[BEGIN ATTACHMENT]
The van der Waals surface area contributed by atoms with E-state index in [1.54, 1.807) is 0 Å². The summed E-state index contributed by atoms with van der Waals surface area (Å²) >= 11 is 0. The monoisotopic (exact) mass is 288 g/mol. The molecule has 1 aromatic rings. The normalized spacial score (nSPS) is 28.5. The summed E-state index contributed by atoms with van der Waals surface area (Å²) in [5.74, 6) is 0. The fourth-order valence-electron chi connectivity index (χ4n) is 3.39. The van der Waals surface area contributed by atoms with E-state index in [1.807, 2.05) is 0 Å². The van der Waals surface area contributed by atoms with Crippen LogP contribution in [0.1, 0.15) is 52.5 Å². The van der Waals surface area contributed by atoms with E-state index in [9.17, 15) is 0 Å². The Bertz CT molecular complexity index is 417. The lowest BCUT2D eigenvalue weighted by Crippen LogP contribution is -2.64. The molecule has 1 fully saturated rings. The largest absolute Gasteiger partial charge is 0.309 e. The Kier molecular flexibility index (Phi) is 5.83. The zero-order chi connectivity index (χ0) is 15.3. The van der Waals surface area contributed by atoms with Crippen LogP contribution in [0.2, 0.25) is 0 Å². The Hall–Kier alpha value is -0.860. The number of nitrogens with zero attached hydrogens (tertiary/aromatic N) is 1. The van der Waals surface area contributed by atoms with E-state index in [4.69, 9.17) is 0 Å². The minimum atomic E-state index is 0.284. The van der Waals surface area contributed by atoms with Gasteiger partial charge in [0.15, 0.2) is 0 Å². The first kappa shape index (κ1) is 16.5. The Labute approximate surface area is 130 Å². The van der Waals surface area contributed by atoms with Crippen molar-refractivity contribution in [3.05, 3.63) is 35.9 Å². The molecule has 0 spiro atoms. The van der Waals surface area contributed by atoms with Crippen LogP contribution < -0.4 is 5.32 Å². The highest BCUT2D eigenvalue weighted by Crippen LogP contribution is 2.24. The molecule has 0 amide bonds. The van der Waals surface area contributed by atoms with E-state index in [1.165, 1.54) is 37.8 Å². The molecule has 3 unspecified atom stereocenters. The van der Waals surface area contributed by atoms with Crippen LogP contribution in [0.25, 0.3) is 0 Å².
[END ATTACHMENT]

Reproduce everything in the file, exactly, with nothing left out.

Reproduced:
The van der Waals surface area contributed by atoms with E-state index in [1.54, 1.807) is 0 Å². The summed E-state index contributed by atoms with van der Waals surface area (Å²) >= 11 is 0. The monoisotopic (exact) mass is 288 g/mol. The molecule has 1 aromatic rings. The normalized spacial score (nSPS) is 28.5. The summed E-state index contributed by atoms with van der Waals surface area (Å²) in [5.74, 6) is 0. The fourth-order valence-electron chi connectivity index (χ4n) is 3.39. The van der Waals surface area contributed by atoms with E-state index in [1.807, 2.05) is 0 Å². The van der Waals surface area contributed by atoms with Crippen LogP contribution in [0.1, 0.15) is 52.5 Å². The van der Waals surface area contributed by atoms with E-state index in [9.17, 15) is 0 Å². The Bertz CT molecular complexity index is 417. The lowest BCUT2D eigenvalue weighted by Crippen LogP contribution is -2.64. The molecule has 1 fully saturated rings. The largest absolute Gasteiger partial charge is 0.309 e. The Kier molecular flexibility index (Phi) is 5.83. The zero-order chi connectivity index (χ0) is 15.3. The van der Waals surface area contributed by atoms with Crippen LogP contribution in [0.2, 0.25) is 0 Å². The Hall–Kier alpha value is -0.860. The number of nitrogens with zero attached hydrogens (tertiary/aromatic N) is 1. The van der Waals surface area contributed by atoms with E-state index in [4.69, 9.17) is 0 Å². The minimum atomic E-state index is 0.284. The van der Waals surface area contributed by atoms with Gasteiger partial charge in [0.15, 0.2) is 0 Å². The first kappa shape index (κ1) is 16.5. The Labute approximate surface area is 130 Å². The van der Waals surface area contributed by atoms with Crippen molar-refractivity contribution in [3.05, 3.63) is 35.9 Å². The molecule has 0 spiro atoms. The van der Waals surface area contributed by atoms with Crippen LogP contribution < -0.4 is 5.32 Å². The highest BCUT2D eigenvalue weighted by Crippen LogP contribution is 2.24. The molecule has 0 amide bonds. The van der Waals surface area contributed by atoms with E-state index in [1.165, 1.54) is 37.8 Å². The molecule has 3 unspecified atom stereocenters. The van der Waals surface area contributed by atoms with Crippen LogP contribution in [0.25, 0.3) is 0 Å².